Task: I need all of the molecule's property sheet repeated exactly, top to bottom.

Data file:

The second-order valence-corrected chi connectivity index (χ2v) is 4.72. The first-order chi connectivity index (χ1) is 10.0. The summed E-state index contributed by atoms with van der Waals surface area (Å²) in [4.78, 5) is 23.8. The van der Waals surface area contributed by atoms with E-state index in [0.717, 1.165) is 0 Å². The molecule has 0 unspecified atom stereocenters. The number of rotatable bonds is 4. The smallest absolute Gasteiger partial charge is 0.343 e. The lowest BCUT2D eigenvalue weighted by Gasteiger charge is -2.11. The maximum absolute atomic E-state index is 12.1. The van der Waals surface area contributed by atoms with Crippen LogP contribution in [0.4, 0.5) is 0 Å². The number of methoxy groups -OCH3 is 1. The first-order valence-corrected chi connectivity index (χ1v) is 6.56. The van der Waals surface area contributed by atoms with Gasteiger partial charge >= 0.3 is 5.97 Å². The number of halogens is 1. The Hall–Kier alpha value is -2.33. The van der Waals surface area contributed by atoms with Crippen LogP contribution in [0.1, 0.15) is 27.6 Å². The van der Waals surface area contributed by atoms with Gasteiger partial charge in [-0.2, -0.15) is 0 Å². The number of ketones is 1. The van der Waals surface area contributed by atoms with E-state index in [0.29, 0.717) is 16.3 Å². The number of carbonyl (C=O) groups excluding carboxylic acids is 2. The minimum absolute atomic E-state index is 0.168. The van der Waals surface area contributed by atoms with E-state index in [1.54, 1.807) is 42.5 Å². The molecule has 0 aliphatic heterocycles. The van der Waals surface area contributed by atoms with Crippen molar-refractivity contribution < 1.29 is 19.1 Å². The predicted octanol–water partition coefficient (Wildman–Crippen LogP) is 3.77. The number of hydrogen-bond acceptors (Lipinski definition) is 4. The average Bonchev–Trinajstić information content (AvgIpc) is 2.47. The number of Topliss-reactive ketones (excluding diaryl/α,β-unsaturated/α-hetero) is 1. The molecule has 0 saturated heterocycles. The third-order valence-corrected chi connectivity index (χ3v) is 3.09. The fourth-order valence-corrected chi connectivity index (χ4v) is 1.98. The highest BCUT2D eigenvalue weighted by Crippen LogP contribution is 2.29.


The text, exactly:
The second-order valence-corrected chi connectivity index (χ2v) is 4.72. The first-order chi connectivity index (χ1) is 10.0. The summed E-state index contributed by atoms with van der Waals surface area (Å²) in [4.78, 5) is 23.8. The van der Waals surface area contributed by atoms with E-state index in [0.717, 1.165) is 0 Å². The molecule has 0 unspecified atom stereocenters. The number of rotatable bonds is 4. The smallest absolute Gasteiger partial charge is 0.343 e. The lowest BCUT2D eigenvalue weighted by Gasteiger charge is -2.11. The maximum absolute atomic E-state index is 12.1. The van der Waals surface area contributed by atoms with Crippen LogP contribution in [0.4, 0.5) is 0 Å². The number of methoxy groups -OCH3 is 1. The first-order valence-corrected chi connectivity index (χ1v) is 6.56. The van der Waals surface area contributed by atoms with Gasteiger partial charge >= 0.3 is 5.97 Å². The number of halogens is 1. The Hall–Kier alpha value is -2.33. The van der Waals surface area contributed by atoms with Crippen LogP contribution in [0.1, 0.15) is 27.6 Å². The van der Waals surface area contributed by atoms with Gasteiger partial charge in [-0.2, -0.15) is 0 Å². The number of ketones is 1. The van der Waals surface area contributed by atoms with E-state index in [0.29, 0.717) is 16.3 Å². The number of carbonyl (C=O) groups excluding carboxylic acids is 2. The minimum absolute atomic E-state index is 0.168. The van der Waals surface area contributed by atoms with E-state index in [1.54, 1.807) is 42.5 Å². The molecule has 0 aliphatic heterocycles. The van der Waals surface area contributed by atoms with Crippen molar-refractivity contribution < 1.29 is 19.1 Å². The predicted octanol–water partition coefficient (Wildman–Crippen LogP) is 3.77. The number of hydrogen-bond acceptors (Lipinski definition) is 4. The average Bonchev–Trinajstić information content (AvgIpc) is 2.47. The number of Topliss-reactive ketones (excluding diaryl/α,β-unsaturated/α-hetero) is 1. The molecule has 0 saturated heterocycles. The third-order valence-corrected chi connectivity index (χ3v) is 3.09. The fourth-order valence-corrected chi connectivity index (χ4v) is 1.98. The highest BCUT2D eigenvalue weighted by Crippen LogP contribution is 2.29.